Jeremy Corbyn: Tackling poverty and health inequality is Labour’s next great mission

Jeremy Corbyn

This piece was commissioned by guest editor Jon Ashworth.

The greatest tribute our movement can pay to the brave men and women who had a dream for universal health care and the courage to set up the NHS 70 years ago is for our next government to step up to the challenge they set us, and to end the growing and tragic consequences of health inequalities.

Our austerity economic model – purposely designed to exacerbate division and inequality rather than heal – is now having tragic consequences. There is mounting evidence that austerity and inequality are killing people and reversing generations of rising life expectancy.

This is an abomination to be happening anywhere, let alone in the one of the richest countries in the world. Labour will transform the Tory free market approach into one that genuinely works for the majority of people, and makes sure the riches we have in this country are used for the health and wellbeing for everyone. We will take action across government to halt the fall in life expectancy and narrow the shocking inequality gap in health.

Men in the most deprived parts of England today will have nearly 20 fewer years of their lives in good health. And this isn’t about rich London and the South East versus the rest of Britain. There is massive inequality in even the wealthiest parts of our country. Take Kensington and Chelsea, the site of the Grenfell Tower tragedy a year ago: there, life expectancy is 14 years lower for the poorest residents.

People living in the most deprived areas are five times more likely to suffer from cardiovascular disease and 70% more lung and cervical cancers are diagnosed in those same areas. It’s a long accepted truth that prevention is better than cure. The NHS treats illness but the growing inequalities in our society cause so much of it.

Labour will join the NHS with other parts of government and communities to fight the causes of ill health, which are too often determined by the accident of a person’s background and where they live.

Poor housing is a major factor in ill health and deprivation. I am delighted that Jon Ashworth and John Healey are today announcing plans to bring health housing together to form Healthy Homes Zones. These zones will target areas with the poorest quality housing with new funding and tougher powers to crack down on poor quality rented housing.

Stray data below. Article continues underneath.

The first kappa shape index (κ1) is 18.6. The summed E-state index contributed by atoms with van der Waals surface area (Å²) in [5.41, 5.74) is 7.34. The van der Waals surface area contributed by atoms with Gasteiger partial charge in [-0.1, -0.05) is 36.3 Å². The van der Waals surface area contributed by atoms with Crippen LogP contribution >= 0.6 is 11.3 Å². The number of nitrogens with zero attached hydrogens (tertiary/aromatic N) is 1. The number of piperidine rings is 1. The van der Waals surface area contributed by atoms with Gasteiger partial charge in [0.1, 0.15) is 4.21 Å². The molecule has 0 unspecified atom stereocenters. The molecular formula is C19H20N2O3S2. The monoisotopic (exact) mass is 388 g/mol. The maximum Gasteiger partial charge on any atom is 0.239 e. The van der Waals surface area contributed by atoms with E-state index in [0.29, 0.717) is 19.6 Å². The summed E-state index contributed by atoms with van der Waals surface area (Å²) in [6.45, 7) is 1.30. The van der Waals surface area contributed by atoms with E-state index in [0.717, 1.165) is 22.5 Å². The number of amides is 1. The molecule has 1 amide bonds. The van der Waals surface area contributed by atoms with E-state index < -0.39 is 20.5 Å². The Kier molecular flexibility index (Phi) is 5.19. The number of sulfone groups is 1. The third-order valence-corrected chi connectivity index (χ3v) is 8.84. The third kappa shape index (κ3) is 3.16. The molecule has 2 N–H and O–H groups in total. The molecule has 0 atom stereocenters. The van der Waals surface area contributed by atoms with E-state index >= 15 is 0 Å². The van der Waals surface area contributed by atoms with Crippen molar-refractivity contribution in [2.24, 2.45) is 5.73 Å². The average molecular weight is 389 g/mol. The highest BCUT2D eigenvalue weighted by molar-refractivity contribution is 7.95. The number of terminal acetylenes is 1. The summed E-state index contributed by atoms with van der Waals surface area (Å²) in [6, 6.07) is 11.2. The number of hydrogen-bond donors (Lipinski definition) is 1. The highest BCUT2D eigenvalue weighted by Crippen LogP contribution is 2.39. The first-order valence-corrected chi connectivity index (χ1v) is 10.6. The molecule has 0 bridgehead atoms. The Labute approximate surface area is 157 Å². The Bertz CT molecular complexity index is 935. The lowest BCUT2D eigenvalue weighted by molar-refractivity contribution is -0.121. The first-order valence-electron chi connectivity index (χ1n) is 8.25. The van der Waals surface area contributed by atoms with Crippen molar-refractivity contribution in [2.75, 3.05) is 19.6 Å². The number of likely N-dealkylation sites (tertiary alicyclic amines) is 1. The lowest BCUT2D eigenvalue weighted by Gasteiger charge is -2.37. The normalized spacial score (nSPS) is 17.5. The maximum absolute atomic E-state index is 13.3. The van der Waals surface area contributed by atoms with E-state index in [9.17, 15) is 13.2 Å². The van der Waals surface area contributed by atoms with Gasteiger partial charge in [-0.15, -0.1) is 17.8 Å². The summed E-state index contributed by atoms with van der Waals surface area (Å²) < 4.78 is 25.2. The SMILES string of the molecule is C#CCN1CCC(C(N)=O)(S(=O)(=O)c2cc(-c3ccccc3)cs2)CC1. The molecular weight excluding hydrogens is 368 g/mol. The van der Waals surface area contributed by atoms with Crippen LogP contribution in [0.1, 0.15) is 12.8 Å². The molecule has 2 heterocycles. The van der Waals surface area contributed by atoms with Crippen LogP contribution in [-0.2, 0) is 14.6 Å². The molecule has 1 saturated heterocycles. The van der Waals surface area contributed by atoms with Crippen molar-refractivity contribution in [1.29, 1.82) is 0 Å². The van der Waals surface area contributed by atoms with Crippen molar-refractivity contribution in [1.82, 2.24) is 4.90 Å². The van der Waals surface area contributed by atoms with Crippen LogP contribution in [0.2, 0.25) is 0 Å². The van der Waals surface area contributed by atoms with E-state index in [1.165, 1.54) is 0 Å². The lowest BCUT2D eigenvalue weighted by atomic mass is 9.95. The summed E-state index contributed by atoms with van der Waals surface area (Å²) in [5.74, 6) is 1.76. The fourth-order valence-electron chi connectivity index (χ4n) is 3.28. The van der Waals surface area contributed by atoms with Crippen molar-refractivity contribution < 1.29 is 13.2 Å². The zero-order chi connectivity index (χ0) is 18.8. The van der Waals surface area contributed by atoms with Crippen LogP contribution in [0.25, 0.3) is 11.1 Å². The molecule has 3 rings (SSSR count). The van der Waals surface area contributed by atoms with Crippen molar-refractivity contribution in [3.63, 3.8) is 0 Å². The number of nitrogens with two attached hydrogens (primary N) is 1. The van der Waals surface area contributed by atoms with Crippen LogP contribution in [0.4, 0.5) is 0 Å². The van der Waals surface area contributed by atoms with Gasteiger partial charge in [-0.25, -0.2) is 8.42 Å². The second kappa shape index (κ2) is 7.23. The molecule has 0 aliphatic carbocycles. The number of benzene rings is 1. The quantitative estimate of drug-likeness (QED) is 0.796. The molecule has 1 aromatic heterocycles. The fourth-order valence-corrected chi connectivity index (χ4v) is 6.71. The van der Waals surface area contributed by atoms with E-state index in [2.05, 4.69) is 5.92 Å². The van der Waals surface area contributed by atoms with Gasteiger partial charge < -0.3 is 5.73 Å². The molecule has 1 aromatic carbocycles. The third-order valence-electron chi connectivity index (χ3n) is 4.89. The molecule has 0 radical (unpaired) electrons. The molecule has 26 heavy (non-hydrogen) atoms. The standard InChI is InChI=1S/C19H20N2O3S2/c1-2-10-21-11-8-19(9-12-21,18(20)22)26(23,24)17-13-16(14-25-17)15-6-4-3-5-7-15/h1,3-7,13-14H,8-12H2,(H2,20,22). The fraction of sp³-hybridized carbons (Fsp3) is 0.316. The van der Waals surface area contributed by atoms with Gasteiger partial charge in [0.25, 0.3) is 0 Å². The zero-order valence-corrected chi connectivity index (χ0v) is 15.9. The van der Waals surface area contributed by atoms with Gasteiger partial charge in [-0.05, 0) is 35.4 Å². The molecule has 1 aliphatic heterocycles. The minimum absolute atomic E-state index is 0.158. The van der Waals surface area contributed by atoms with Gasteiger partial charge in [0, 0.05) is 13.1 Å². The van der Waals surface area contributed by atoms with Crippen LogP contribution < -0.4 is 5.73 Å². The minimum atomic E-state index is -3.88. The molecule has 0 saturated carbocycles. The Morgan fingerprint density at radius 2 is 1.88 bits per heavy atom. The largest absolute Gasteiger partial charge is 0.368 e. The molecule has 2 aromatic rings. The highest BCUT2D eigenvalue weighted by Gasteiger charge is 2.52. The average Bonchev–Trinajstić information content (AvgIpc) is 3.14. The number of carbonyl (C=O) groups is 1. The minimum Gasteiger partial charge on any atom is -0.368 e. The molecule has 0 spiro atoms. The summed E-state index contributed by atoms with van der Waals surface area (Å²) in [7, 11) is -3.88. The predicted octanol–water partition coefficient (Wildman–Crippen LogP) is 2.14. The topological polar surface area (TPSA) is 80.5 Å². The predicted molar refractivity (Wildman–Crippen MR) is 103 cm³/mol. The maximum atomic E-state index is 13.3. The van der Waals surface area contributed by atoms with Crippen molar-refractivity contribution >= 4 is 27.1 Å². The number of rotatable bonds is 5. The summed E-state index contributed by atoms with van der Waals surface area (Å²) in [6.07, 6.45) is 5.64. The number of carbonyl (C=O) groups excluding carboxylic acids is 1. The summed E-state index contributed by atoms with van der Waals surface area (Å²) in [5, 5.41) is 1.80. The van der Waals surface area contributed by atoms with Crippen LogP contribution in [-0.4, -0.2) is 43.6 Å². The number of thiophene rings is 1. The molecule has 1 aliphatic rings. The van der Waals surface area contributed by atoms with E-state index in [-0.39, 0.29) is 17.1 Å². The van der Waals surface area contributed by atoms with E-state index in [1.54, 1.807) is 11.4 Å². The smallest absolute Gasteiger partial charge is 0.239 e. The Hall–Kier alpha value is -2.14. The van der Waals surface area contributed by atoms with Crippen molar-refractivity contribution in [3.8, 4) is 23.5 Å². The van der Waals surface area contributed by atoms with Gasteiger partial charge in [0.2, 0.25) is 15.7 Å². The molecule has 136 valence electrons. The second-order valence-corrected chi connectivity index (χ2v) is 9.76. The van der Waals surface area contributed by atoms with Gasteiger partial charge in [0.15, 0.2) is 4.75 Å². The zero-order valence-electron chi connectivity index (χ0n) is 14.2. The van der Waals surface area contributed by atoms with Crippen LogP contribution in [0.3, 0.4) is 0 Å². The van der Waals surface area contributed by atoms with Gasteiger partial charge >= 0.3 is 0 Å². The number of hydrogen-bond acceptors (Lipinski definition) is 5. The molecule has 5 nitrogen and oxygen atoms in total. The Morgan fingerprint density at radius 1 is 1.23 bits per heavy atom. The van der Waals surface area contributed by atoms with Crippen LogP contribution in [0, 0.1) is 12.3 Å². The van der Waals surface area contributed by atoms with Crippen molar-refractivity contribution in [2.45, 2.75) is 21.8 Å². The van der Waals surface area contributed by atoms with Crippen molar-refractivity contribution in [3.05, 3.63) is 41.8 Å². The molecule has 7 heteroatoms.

Improving early years provision for children to give them the best possible chances in the future is also a key factor in tackling health inequality. The Sure Start programme was a huge achievement of the last Labour government and we should pay tribute to Tessa Jowell for setting it up. Unfortunately, over a third of Sure Start centres in England have been closed since the Tories came to power in 2010. Labour will halt the closures and give new funding to Sure Start.

Labour’s National Education Service will provide universal education for those who want it, in the way of Nye Bevan’s realised dream for health. It will provide a range of education that is free at the point of use up to and including degree level, as well as allowing for the extension of free childcare to all two year olds which we know can have significant effect on a child’s life.

Not only has life expectancy fallen and inequality risen under the last eight years of Tory austerity, there has been a very substantial drop in the share of national income going into the NHS. I pay tribute to the work of the last Labour government in giving the NHS the funding it needed. I pledge that Labour will once again raise the share of national income going into the NHS and we are targeting a 5% rise, as opposed to the totally inadequate 3% the Tories are now belatedly talking about.

We also need to radically change the way our economy is run. If we are serious about improving the nation’s health, then we have to improve people’s pay and living conditions, slash poverty and reduce inequality. If we are serious about fulfilling Bevan’s dream of building a society that looks after everybody, we need to transform our economy so that it doesn’t just work in the interests of the few.

Attacking the causes of health inequality is Labour’s next great mission, both within communities and across our regions and nations. As a country, we cannot tolerate a situation where one citizen or one community is denied the chance of life and health of another. That can and must change.

Jeremy Corbyn is leader of the Labour Party.

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